Roberts et al v. TransAm Trucking, Inc.
MEMORANDUM AND ORDER denying 145 Motion for Leave to File Under Seal. Plaintiffs are to file the exhibits on the public docket. Signed by District Judge John W. Broomes on 11/17/2022. (ca)
Case 2:21-cv-02073-JWB-GEB Document 148 Filed 11/17/22 Page 1 of 3
IN THE UNITED STATES DISTRICT COURT
FOR THE DISTRICT OF KANSAS
KIRK ROBERTS, FARAJI ARTURO COUNCIL,
TERRENCE COLVIN-WILLIAMS, REGINALD BRADLEY,
DAVID COLEMAN and CARL McROBERTS, JR.,
On behalf of themselves and all others similarly situated,
Case No. 21-2073-JWB
TRANSAM TRUCKING, INC., et al.,
MEMORANDUM AND ORDER
This matter is before the court on Plaintiff’s unopposed motion to file documents under
seal. (Doc. 145.) The motion is DENIED for the reasons stated herein.
Plaintiffs are long-haul truck drivers asserting several claims against Defendant TransAm
Trucking, Inc. (“TransAm”), its parent company Jacobson Holdings, Inc. (“Jacobson”), and its
sibling company Olathe Noble Equipment Leasing, Inc. (“ONE Leasing”) (collectively,
“Defendants”). Plaintiffs bring claims under the Fair Labor Standards Act (“FLSA”), 29 U.S.C. §
201, and state law claims for failing to pay wages and minimum wages, and for making unlawful
deductions. They also include claims that Defendants violated Truth-in-Leasing regulations and
the Kansas Consumer Protection Act (“KCPA”). (Doc. 109 at 51-53.)
Plaintiffs have moved for conditional certification pursuant to 29 U.S.C. § 216(b) and class
certification pursuant to Federal Rule of Civil Procedure 23. (Docs. 141, 143.) Plaintiffs have
filed numerous exhibits in support of their motions. (Doc. 144.) Plaintiffs move to file nine of
those exhibits, approximately 120 pages, under seal. (Doc. 145.)
Case 2:21-cv-02073-JWB-GEB Document 148 Filed 11/17/22 Page 2 of 3
The standards governing sealing court records was summarized by Judge Lungstrum in
New Jersey and its Div. of Inv. v. Sprint Corp., No. 03-2071-JWL, 2010 WL 5416837, *1 (D. Kan.
Dec. 17, 2010):
Courts, including the Tenth Circuit, have long recognized a common-law right of
access to judicial records. Mann v. Boatright, 477 F.3d 1140, 1149 (10th Cir. 2007)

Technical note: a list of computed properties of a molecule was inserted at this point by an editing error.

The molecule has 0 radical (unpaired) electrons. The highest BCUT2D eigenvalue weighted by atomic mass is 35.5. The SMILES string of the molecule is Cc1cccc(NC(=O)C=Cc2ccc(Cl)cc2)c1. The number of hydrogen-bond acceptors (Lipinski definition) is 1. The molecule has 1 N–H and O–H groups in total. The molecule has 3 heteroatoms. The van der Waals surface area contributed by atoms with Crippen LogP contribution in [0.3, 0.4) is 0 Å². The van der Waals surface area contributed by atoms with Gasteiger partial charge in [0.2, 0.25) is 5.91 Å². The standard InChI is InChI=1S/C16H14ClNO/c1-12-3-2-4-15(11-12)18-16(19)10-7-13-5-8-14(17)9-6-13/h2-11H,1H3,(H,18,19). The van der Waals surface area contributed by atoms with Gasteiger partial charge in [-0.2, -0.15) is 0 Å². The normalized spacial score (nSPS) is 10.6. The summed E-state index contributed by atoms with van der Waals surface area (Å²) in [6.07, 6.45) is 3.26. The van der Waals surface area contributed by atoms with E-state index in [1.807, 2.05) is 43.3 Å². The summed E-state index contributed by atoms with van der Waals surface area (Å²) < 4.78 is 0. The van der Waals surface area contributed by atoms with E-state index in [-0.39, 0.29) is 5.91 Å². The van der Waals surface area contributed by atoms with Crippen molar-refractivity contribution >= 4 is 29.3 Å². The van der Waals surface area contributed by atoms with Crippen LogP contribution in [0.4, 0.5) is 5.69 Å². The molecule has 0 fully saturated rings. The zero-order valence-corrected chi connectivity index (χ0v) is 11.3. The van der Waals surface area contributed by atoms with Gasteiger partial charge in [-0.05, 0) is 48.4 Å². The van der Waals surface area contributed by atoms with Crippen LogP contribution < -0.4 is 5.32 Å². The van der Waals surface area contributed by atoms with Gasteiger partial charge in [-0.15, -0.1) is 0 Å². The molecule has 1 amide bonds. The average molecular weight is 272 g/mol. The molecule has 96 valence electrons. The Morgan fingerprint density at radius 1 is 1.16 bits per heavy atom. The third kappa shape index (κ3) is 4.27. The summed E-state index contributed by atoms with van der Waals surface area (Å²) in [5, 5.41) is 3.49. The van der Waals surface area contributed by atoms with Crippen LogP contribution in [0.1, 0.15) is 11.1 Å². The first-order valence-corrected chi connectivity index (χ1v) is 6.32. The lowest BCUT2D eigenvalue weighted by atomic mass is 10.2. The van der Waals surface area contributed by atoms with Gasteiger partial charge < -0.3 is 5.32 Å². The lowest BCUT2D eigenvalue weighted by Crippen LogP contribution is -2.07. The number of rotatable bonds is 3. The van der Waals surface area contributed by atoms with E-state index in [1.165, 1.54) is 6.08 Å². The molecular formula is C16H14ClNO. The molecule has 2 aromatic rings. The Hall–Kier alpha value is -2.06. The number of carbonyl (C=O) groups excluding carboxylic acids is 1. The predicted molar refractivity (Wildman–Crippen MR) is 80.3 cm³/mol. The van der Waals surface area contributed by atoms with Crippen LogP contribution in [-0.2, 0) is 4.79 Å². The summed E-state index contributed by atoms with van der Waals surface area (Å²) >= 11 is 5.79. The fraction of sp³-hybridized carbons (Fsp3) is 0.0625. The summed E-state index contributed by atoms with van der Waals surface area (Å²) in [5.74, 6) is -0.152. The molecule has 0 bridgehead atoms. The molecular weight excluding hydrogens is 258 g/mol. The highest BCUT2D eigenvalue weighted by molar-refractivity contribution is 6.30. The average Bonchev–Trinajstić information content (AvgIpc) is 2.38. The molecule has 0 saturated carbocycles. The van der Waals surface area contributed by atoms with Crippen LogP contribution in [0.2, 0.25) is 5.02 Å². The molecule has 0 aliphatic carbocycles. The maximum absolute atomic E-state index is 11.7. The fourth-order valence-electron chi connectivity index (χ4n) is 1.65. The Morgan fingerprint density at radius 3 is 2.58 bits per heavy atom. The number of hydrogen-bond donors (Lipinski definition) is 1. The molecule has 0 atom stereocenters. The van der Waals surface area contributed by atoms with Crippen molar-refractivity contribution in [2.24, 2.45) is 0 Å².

(citations omitted). The right of access to judicial records is not absolute and the
presumption of access “can be rebutted if countervailing interests heavily outweigh
the public interests in access.” Id. The party seeking to overcome the presumption
bears the burden of showing some significant interest that outweighs the
In support of their motion to seal, Plaintiffs argue that the exhibits identified in its motion
should be sealed because they have been maintained in a confidential manner, should be protected
from disclosure, and the use “could potentially cause harm to the interests of Defendants.” (Doc.
145 at 2.) Plaintiffs further state that the parties’ protective order “contemplates that documents
that constitute proprietary business records including trade secrets or highly confidential
information relating to Defendants’ business practices should be filed under seal.” (Id.) Plaintiffs,
however, do not explain whether these exhibits constitute trade secrets or how Defendants will be
harmed by the filing of these exhibits on the public docket. After review, the exhibits appear to
include policies related to driver pay incentives and exhibits related to truck lease agreements. It
is not readily apparent from the exhibits that Defendants would be harmed if these exhibits were
filed on the public docket.
“The party seeking to overcome the presumption bears the burden of showing some
significant interest that outweighs the presumption” of access to judicial records. Mann, 477 F.3d
at 1149 (internal quotation marks and citation omitted). Specifically, the party “must come
forward with evidence as to the nature of the public or private harm that would result if it were so
filed.” Heartland Surgical Specialty Hosp., LLC v. Midwest Div., Inc., 2007 WL 101858, at *5 (D.
Case 2:21-cv-02073-JWB-GEB Document 148 Filed 11/17/22 Page 3 of 3
Besides generally stating that these exhibits contain confidential information,
Plaintiffs have not articulated and presented facts to sustain their burden of showing significant,
non-speculative harm as to overcome the presumption as to these exhibits. A generalized argument
is not sufficient to meet their burden. Id.
These exhibits appear to be relevant to the central issues in this case and Plaintiffs have
failed to identify how Defendants’ interests in keeping these documents confidential outweighs
the public’s right to access. See Bullard v. Goodyear Tire & Rubber Co., No. 09-4024-SAC, 2011
WL 5248085, at *2 (D. Kan. Apr. 12, 2011).
Therefore, Plaintiffs’ motion (Doc. 145) is DENIED. Plaintiffs are to file the exhibits on
the public docket.
IT IS SO ORDERED. Dated this 17th day of November 2022.
__ s/ John Broomes__________
JOHN W. BROOMES
UNITED STATES DISTRICT JUDGE
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